So says I in this week's Scripps Howard column with Ben Boychuk:
The flat tax is Republican-led class warfare. It makes the rich richer and the poor poorer, for no better purpose than making the rich richer and the poor poorer.Ben, in his portion of the column, points out that Perry's plan would let people opt to stay under the current tax structure. Fair point. The likely result of that is top earners would choose the flat tax and lower earners would stick with the current tax structure—meaning the Perry plan is to make the rich richer, and let the poor spin their wheels. That's not quite as awful as the picture I paint, but it seems kind of pointless—particularly in an era of ballooning deficits. Nobody's made a serious suggestion that I'm aware of that the problem with the economy is that rich people don't have enough money; I'm skeptical that such a plan would actually deliver good results for the rest of us.
We have progressive taxation -- in which people with higher incomes pay a higher tax rate than those at the lower end of the scale -- for a reason: People on the low end are less able to pay. Flat taxes invert that logic, giving the rich a huge tax break and often burdening the poor.
The Tax Policy Center says a low-income family making $31,000 a year would lose its $5,147 tax return under Perry's plan, for example.
(Herman Cain's plan is worse. Nearly everybody making under $50,000 would see a huge tax increase.)
Perry's plan was unveiled the same day as a new Congressional Budget Office report showing economic inequality is widening in this country.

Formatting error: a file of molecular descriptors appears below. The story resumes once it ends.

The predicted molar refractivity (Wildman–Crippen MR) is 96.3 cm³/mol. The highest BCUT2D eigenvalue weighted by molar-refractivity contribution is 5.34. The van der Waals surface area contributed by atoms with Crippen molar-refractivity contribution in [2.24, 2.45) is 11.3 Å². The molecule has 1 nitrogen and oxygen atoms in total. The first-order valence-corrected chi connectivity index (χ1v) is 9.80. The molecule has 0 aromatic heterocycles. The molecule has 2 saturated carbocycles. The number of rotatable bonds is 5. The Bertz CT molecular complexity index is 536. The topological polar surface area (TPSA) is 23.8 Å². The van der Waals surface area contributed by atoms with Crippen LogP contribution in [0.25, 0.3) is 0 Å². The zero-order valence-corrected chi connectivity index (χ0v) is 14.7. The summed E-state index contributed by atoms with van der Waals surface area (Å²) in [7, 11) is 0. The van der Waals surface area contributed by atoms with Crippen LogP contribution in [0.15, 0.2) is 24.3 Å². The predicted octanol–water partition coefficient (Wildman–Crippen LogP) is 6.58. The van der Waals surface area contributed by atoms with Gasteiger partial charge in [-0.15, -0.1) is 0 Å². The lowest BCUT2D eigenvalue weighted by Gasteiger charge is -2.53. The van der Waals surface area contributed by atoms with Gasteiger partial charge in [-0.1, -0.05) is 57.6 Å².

From 1979 to 2007, people in the richest 1 percent grew their after-tax income by 275 percent. The three-fifths of people in the middle class saw less than 40 percent income growth during the same period -- and the bottom fifth grew incomes just 18 percent.
The gap is getting bigger. Even before the recession, the middle class was being left behind. Perry's plan would exacerbate the problem -- and likely balloon the deficit even further.
"But I don't care about that," Perry says. He should.
In the new book "The Darwin Economy," economist Robert H. Frank points to research that high levels of income inequality are correlated to slow economic growth. "Larger shares (of income) for poor and middle-income groups were associated with higher growth rates," Frank writes.
Flat taxes burden the poor, make income inequality worse, and in so doing put a stranglehold on an already-strangled economy. Other than that, Mrs. Lincoln, how did you like the play?